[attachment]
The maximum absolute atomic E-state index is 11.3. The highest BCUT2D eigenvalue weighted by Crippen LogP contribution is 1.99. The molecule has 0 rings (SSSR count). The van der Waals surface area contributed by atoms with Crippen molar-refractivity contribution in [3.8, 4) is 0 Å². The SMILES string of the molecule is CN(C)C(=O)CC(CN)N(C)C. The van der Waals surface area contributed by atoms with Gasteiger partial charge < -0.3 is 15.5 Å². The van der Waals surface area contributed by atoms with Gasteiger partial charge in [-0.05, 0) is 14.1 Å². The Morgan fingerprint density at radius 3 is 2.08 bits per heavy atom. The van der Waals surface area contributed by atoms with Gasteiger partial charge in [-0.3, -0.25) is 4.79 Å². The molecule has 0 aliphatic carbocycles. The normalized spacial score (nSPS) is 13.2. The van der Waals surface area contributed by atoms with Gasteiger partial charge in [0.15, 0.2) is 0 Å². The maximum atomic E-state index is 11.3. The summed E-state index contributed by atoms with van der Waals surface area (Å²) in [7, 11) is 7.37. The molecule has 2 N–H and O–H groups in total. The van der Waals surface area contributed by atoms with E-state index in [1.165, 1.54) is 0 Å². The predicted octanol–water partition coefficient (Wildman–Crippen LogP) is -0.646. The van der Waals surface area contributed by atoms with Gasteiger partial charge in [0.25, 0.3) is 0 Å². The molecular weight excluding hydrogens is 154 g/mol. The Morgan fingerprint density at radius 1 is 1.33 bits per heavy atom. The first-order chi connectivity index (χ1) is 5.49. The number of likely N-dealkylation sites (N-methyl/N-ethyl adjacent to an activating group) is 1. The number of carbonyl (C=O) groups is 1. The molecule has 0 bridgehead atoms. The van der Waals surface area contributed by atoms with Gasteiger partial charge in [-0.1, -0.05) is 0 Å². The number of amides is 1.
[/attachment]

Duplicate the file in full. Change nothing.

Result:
The maximum absolute atomic E-state index is 11.3. The highest BCUT2D eigenvalue weighted by Crippen LogP contribution is 1.99. The molecule has 0 rings (SSSR count). The van der Waals surface area contributed by atoms with Crippen molar-refractivity contribution in [3.8, 4) is 0 Å². The SMILES string of the molecule is CN(C)C(=O)CC(CN)N(C)C. The van der Waals surface area contributed by atoms with Gasteiger partial charge < -0.3 is 15.5 Å². The van der Waals surface area contributed by atoms with Gasteiger partial charge in [-0.05, 0) is 14.1 Å². The Morgan fingerprint density at radius 3 is 2.08 bits per heavy atom. The van der Waals surface area contributed by atoms with Gasteiger partial charge in [-0.3, -0.25) is 4.79 Å². The molecule has 0 aliphatic carbocycles. The normalized spacial score (nSPS) is 13.2. The van der Waals surface area contributed by atoms with Gasteiger partial charge in [0.15, 0.2) is 0 Å². The maximum atomic E-state index is 11.3. The summed E-state index contributed by atoms with van der Waals surface area (Å²) in [7, 11) is 7.37. The molecule has 2 N–H and O–H groups in total. The van der Waals surface area contributed by atoms with E-state index in [1.165, 1.54) is 0 Å². The predicted octanol–water partition coefficient (Wildman–Crippen LogP) is -0.646. The van der Waals surface area contributed by atoms with Gasteiger partial charge in [0.25, 0.3) is 0 Å². The molecular weight excluding hydrogens is 154 g/mol. The Morgan fingerprint density at radius 1 is 1.33 bits per heavy atom. The first-order chi connectivity index (χ1) is 5.49. The number of likely N-dealkylation sites (N-methyl/N-ethyl adjacent to an activating group) is 1. The number of carbonyl (C=O) groups is 1. The molecule has 0 bridgehead atoms. The van der Waals surface area contributed by atoms with Gasteiger partial charge in [-0.1, -0.05) is 0 Å². The number of amides is 1.